The most recent NFC West chat is a wrap, but there's always more.
"Now, I'm a believer in Kolb," he writes, "but even if I were not, I would still like this deal. People are missing what the second most important part of this trade was for: keeping the greatest football player to ever wear a Cardinals jersey in a Cardinals jersey for the rest of his career. And if this trade were not done, Larry would most certainly not be in a Cardinals jersey this year. So, no matter how Kolb turns out, the trade is a 'win' in my book."
Mike Sando: The Cardinals did what they had to do at the time. They were coming off a 5-11 season marked by horrible quarterback play. They had to have a quarterback. Kolb was the most highly regarded prospect available by trade. They knew they were taking a chance, and the price would be high. Seattle and San Francisco also could have used quarterbacks, it appeared, but those teams were in different situations. Their head coaches were one or two years into establishing their programs. They had time on their side. Arizona was coming off that 5-11 season in Ken Whisenhunt's fourth season, so there was added pressure to address the situation right away.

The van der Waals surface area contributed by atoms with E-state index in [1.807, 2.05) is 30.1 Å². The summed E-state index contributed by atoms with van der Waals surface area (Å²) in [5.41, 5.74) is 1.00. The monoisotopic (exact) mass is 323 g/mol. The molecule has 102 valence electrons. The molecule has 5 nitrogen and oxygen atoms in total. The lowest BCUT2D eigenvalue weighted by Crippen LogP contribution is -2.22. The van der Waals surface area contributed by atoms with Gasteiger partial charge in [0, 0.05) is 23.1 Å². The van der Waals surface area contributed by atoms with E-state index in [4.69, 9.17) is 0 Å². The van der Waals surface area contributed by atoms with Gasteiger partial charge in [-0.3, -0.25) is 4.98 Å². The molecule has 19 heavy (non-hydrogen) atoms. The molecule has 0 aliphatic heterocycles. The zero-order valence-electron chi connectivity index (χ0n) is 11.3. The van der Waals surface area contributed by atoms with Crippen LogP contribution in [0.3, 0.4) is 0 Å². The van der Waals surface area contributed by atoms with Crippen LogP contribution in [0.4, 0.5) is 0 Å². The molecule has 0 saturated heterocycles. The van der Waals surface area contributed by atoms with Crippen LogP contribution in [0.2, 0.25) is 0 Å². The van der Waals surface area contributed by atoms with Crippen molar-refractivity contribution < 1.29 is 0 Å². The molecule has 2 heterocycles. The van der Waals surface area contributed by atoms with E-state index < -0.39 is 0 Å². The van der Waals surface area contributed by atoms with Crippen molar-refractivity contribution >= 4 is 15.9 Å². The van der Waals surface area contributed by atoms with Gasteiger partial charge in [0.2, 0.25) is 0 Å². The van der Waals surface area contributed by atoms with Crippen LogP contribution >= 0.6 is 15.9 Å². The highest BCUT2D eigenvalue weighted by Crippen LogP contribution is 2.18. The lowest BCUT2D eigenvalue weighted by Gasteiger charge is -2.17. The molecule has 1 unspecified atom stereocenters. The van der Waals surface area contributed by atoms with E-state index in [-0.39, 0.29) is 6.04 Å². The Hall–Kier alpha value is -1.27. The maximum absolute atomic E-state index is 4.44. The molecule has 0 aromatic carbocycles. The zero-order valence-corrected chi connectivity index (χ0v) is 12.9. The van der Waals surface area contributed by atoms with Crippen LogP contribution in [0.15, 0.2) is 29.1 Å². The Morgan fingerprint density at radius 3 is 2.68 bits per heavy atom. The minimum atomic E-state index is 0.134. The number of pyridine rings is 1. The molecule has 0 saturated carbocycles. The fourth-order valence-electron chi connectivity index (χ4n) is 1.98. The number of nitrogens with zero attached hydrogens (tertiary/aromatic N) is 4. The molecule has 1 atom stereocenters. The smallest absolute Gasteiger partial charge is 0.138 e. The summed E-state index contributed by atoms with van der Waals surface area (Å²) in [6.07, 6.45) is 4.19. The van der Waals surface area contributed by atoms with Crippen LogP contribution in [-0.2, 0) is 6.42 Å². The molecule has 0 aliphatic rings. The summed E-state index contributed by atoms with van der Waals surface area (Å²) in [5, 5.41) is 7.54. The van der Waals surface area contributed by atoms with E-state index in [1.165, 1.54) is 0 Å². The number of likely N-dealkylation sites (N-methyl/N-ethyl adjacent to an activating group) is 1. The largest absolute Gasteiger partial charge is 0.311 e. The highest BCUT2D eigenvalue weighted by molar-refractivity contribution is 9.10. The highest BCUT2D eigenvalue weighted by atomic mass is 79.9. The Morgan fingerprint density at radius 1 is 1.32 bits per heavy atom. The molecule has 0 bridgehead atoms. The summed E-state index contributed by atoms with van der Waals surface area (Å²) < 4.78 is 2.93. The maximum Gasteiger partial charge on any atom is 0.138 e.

The price was a second-round choice, nearly $20 million (so far) and a cornerback, Dominique Rodgers-Cromartie, who wasn't an ideal fit for the team's new defensive scheme and had plateaued some after showing great promise.
For those reasons, and given the fact that Fitzgerald was headed toward free agency, the move for Kolb was at least defensible. That doesn't spare Whisenhunt or the organization from consequences if Kolb doesn't become a productive player for the team. It just means they made a well-intentioned mistake.
Next up for Kolb: a Friday night exhibition against the Oakland Raiders, who allowed three points to Dallas in their opener a week ago.